Jean-Auguste Dominique Ingres
French Neoclassical Painter, 1780-1867
was a French Neoclassical painter. Although he considered himself a painter of history in the tradition of Nicolas Poussin and Jacques-Louis David, by the end of his life it was Ingres' portraits, both painted and drawn, that were recognized as his greatest legacy.
A man profoundly respectful of the past, he assumed the role of a guardian of academic orthodoxy against the ascendant Romantic style represented by his nemesis Eug??ne Delacroix. His exemplars, he once explained, were "the great masters which flourished in that century of glorious memory when Raphael set the eternal and incontestable bounds of the sublime in art ... I am thus a conservator of good doctrine, and not an innovator." Nevertheless, modern opinion has tended to regard Ingres and the other Neoclassicists of his era as embodying the Romantic spirit of his time, while his expressive distortions of form and space make him an important precursor of modern art.. Related Paintings of Jean-Auguste Dominique Ingres :. | Comtesse d-Haussonville | Roger and Angelica | Portrait of Ausongwi | Portrait of Lady | Amedee David |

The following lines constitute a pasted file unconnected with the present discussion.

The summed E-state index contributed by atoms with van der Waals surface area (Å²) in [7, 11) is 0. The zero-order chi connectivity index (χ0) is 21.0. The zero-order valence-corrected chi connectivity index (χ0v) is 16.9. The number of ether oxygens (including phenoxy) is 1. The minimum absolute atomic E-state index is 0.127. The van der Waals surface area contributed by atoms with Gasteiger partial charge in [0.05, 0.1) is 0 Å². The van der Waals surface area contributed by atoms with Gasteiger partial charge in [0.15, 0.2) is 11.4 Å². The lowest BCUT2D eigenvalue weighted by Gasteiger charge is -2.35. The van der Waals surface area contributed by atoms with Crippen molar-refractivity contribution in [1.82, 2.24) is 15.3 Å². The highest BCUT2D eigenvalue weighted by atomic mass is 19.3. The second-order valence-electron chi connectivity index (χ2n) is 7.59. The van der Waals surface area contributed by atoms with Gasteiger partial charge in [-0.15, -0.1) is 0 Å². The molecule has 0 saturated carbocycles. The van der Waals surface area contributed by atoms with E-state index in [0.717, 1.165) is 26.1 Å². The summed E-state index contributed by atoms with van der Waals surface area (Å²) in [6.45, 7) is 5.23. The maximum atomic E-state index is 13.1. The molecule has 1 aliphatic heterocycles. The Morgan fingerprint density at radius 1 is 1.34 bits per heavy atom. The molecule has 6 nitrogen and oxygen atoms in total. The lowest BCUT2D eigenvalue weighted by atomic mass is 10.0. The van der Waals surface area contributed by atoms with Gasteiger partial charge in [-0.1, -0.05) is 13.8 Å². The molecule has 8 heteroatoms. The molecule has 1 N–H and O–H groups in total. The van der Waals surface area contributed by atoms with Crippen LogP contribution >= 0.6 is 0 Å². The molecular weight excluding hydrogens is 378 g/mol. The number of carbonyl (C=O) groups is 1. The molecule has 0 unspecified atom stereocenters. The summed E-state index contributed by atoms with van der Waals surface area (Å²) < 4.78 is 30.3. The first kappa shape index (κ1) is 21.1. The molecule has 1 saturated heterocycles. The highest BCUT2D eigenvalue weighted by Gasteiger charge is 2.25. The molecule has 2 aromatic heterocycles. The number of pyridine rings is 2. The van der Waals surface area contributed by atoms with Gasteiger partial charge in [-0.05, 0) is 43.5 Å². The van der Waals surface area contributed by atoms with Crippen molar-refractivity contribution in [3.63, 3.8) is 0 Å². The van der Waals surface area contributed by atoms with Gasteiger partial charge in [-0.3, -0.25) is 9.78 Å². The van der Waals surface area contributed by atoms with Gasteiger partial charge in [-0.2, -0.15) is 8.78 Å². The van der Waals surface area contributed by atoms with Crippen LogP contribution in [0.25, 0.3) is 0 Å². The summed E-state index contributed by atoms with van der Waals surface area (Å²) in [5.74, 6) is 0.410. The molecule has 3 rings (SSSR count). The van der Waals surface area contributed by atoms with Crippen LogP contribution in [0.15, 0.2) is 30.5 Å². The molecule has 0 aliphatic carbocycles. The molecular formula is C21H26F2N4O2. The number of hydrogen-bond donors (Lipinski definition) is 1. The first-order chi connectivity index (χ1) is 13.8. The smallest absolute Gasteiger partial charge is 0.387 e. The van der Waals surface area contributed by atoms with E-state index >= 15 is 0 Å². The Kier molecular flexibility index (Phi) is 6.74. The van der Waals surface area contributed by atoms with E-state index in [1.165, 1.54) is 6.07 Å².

Related Artists:Thomas Lyde Hornbrook
painted Vista do Outeiro da Gloria in 1838BROUWER, Adriaen
Flemish Baroque Era Painter, ca.1605-1638
Adriaen Brouwer (1605, Oudenaarde - January 1638, Antwerp) was a Flemish genre painter active in Flanders and the Dutch Republic in the seventeenth century.
At a young age Brouwer, probably born as Adriaen de Brauwer, moved perhaps via Antwerp to Haarlem, where he became a student of Frans Hals alongside Adriaen van Ostade. He also was active in stage acting and poetry. He stayed in Haarlem and Amsterdam until 1631, when he moved back to Antwerp in the Spanish Netherlands. There, he became a member of the Guild of St. Luke in 1631 ?C 1632, as well as the rhetoricians's chamber De Violieren.
Tradition has it that Brouwer himself spent much time in the alehouses of Flanders and Holland. His works are typically detailed and small, and often adopt themes of debauchery, drunkenness and foolishness in order to explore human emotions, expressions and responses to pain, fear and the senses. The Bitter Tonic (illustrated right) is an example of the type of work that depicts such responses, in this case the sense of taste. His work was well liked, to the point that forgeries were sold in his own time. Both Rubens and Rembrandt owned a number of his works. Nevertheless, Brouwer appeared in financial trouble throughout his life.
He died at the early age of 32 in Antwerp, where he was first buried in a common grave, but, upon instigation of the members of the guild, was reburied on Feb 1, 1638 in the church of the Carmelites.SALVIATI, Cecchino del
Italian painter, Florentine school (b. 1510, Firenze, d. 1563, Roma).